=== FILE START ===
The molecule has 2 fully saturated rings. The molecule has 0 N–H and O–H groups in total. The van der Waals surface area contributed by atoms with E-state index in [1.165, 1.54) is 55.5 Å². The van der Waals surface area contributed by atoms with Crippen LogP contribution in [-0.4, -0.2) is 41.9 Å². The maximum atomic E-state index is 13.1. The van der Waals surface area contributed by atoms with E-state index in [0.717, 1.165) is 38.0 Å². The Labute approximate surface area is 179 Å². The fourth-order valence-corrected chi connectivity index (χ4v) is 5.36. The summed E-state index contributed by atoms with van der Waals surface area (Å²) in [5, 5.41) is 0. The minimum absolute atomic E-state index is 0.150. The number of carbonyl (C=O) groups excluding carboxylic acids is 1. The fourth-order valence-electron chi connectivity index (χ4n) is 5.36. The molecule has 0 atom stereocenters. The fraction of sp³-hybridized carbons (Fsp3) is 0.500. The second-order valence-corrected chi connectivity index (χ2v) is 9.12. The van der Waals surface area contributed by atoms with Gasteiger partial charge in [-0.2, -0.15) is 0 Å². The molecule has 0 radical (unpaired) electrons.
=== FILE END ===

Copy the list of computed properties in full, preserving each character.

The molecule has 2 fully saturated rings. The molecule has 0 N–H and O–H groups in total. The van der Waals surface area contributed by atoms with E-state index in [1.165, 1.54) is 55.5 Å². The van der Waals surface area contributed by atoms with Crippen LogP contribution in [-0.4, -0.2) is 41.9 Å². The maximum atomic E-state index is 13.1. The van der Waals surface area contributed by atoms with E-state index in [0.717, 1.165) is 38.0 Å². The Labute approximate surface area is 179 Å². The fourth-order valence-corrected chi connectivity index (χ4v) is 5.36. The summed E-state index contributed by atoms with van der Waals surface area (Å²) in [5, 5.41) is 0. The minimum absolute atomic E-state index is 0.150. The number of carbonyl (C=O) groups excluding carboxylic acids is 1. The fourth-order valence-electron chi connectivity index (χ4n) is 5.36. The molecule has 0 atom stereocenters. The fraction of sp³-hybridized carbons (Fsp3) is 0.500. The second-order valence-corrected chi connectivity index (χ2v) is 9.12. The van der Waals surface area contributed by atoms with Gasteiger partial charge in [-0.2, -0.15) is 0 Å². The molecule has 0 radical (unpaired) electrons.